Lotus 56B Pratt & Whitney
When introduced into F1 in 1971, the Lotus 56 had been presented by Maurice Philippe in 1968 to compete in the Indianapolis 500. With its innovative turbine drive, instead of a normal reciprocating piston engine, F1 designer Colin Chapman saw the potential of such a car and let the project run slowly for two years. However in 1970, Chapman got in contact with Pratt & Whitney which could provide a turbine to meet the regulations of Formula One. The result is the Lotus 56B that was determined to run in the 1971 Formula One season.
The new turbine driven car had several important differences compared to traditional power. Most importantly, the turbine had about 600hp compared to 425hp of the traditional engines at these days. Furthermore, the drive train was simpler as the car did not need a gearbox or clutch to get all the power to the wheels. A turbine engine is also smaller and lighter than a regular piston engine, meaning less moving parts (more on gas turbines can be found at how stuff works).
Rather than radiator openings in the sidepods, the car featured a chimney behind the driver's head to evacuate the hot gases from the turbine engine. As the turbine engine was very thirsty, the extra space in the sidepods was all used up by large fuel tanks that could hold up to 280 liters of kerosene.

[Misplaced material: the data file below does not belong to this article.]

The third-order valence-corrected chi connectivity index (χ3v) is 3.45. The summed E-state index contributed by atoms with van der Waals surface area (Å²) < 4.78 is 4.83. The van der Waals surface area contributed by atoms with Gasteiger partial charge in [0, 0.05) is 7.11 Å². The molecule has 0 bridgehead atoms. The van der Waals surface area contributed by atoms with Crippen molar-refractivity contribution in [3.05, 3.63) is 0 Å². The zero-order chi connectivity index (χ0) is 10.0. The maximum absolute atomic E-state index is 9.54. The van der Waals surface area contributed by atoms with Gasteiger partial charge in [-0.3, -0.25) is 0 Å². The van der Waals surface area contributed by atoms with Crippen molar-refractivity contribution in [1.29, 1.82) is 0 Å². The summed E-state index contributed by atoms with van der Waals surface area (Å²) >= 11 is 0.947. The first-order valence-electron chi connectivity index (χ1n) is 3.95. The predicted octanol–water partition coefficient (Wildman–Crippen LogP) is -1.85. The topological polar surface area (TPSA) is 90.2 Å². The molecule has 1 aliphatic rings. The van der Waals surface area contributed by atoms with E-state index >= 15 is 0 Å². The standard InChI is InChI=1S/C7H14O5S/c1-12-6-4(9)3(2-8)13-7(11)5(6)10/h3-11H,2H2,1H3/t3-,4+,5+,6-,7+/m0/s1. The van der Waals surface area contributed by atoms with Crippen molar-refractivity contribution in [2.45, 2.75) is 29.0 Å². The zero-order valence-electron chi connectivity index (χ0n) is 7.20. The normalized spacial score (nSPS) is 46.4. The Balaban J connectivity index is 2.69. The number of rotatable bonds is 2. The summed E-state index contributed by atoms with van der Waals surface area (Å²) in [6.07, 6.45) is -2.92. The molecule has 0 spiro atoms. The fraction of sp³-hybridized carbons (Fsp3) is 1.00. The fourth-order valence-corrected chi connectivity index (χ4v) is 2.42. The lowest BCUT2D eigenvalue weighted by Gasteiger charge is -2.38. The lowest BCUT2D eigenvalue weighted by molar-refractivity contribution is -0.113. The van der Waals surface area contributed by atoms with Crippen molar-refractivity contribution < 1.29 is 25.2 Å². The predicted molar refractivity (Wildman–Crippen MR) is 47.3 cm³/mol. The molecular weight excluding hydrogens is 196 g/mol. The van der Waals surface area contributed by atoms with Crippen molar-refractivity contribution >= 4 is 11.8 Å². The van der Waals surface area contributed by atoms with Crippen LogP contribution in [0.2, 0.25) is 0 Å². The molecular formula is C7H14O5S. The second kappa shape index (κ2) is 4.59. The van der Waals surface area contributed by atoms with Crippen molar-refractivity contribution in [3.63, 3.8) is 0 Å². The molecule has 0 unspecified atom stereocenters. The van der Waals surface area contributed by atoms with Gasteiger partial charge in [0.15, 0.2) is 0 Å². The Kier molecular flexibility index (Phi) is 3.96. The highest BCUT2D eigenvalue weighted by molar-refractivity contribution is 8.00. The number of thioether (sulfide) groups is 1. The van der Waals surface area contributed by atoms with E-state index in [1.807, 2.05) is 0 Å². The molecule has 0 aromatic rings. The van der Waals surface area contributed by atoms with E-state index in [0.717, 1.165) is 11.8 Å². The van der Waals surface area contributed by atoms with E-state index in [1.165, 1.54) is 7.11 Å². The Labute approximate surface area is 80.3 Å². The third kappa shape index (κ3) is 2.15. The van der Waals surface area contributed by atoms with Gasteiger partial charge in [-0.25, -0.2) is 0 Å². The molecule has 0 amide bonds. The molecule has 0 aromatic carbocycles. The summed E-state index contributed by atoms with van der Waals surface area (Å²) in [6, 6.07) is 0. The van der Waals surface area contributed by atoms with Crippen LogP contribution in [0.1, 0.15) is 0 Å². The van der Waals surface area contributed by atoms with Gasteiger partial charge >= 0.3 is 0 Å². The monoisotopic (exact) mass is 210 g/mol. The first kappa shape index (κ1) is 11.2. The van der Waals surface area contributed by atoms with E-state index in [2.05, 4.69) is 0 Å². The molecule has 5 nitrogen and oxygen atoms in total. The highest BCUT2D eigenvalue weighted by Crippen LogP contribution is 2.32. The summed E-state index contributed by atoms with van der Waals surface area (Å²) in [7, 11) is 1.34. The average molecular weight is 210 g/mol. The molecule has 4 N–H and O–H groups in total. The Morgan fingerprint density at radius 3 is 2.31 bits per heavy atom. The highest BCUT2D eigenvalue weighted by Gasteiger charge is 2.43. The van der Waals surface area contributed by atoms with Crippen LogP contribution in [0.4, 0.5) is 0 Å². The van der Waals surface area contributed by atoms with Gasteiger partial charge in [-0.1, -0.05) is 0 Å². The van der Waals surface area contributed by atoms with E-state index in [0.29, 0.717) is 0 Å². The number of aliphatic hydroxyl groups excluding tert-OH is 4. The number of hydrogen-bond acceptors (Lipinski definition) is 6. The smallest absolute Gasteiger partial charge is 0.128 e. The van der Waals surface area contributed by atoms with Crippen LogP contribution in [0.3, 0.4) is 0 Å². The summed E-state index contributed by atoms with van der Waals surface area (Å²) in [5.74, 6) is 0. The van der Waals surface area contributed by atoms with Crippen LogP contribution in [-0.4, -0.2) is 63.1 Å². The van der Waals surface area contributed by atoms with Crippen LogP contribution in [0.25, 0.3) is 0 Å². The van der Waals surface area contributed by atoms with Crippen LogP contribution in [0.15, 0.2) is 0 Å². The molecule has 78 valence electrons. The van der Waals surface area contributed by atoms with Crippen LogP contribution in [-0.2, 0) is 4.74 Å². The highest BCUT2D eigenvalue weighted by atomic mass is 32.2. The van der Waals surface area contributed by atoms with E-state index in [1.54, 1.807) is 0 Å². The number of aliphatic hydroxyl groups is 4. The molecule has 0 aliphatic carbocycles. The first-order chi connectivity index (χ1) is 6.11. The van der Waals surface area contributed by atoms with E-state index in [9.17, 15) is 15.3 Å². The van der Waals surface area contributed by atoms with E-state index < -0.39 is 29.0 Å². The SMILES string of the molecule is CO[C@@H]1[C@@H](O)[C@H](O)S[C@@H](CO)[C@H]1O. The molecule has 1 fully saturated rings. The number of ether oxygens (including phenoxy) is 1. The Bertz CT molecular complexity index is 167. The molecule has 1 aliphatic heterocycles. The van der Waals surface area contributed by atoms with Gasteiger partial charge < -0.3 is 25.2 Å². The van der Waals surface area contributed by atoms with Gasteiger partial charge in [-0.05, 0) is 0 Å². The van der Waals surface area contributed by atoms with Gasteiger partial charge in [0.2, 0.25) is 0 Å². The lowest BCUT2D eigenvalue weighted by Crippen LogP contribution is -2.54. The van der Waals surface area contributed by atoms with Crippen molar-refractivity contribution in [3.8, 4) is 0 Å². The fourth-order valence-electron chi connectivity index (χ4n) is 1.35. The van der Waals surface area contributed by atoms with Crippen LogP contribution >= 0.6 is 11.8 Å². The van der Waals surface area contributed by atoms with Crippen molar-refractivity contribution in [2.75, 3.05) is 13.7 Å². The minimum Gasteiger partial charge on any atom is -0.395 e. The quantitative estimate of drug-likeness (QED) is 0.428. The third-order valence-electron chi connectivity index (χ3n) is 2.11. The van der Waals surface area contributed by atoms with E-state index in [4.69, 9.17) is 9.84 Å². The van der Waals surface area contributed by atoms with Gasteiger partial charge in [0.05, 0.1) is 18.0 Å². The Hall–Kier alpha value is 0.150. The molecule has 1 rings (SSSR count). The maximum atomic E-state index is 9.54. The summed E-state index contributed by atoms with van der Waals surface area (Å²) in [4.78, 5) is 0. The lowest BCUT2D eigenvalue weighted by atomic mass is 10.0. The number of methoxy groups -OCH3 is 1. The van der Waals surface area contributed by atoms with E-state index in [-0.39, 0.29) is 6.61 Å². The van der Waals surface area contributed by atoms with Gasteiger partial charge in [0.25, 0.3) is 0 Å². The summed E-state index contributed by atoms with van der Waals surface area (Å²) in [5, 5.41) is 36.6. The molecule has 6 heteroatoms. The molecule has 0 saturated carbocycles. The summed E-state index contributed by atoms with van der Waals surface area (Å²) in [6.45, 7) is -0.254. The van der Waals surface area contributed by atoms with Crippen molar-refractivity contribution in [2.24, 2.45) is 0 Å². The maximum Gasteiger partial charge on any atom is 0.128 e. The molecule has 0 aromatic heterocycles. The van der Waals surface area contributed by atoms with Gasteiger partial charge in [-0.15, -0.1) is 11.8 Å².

Additionally, the lack of engine brake meant the drivers had to rely solely on the regular brakes. The car was therefore equipped with larger and heavier inboard brakes while the drivers had to get used to left foot braking, a little known technique at the time.
The turbine concept nearly proved good enough for a GP win when in the flooded circuit of Zandvoort, Australian Dave Walker moved up during the race from a back row starting position. He occupied the tenth position after five returns and made returns faster than the leaders Jacky Ickx and Pedro Rodriguez. Convinced of the possible victory, Chapman was left disappointed after Walker slid off the circuit and had to retire.
The 56B participated in 2 other GP's, performing poorly in Silverstone and finishing 8th in Monza. In spite of the plans to construct a smaller and lighter version, the Lotus 56B was the last turbine driven car in Formula One.
Although originally raced in Gold Leaf livery its last outing was in the gold/black livery of World Wide Racing in which the sole version ever built still exists.
Chassis: Lotus Aluminum
Cars of 1971
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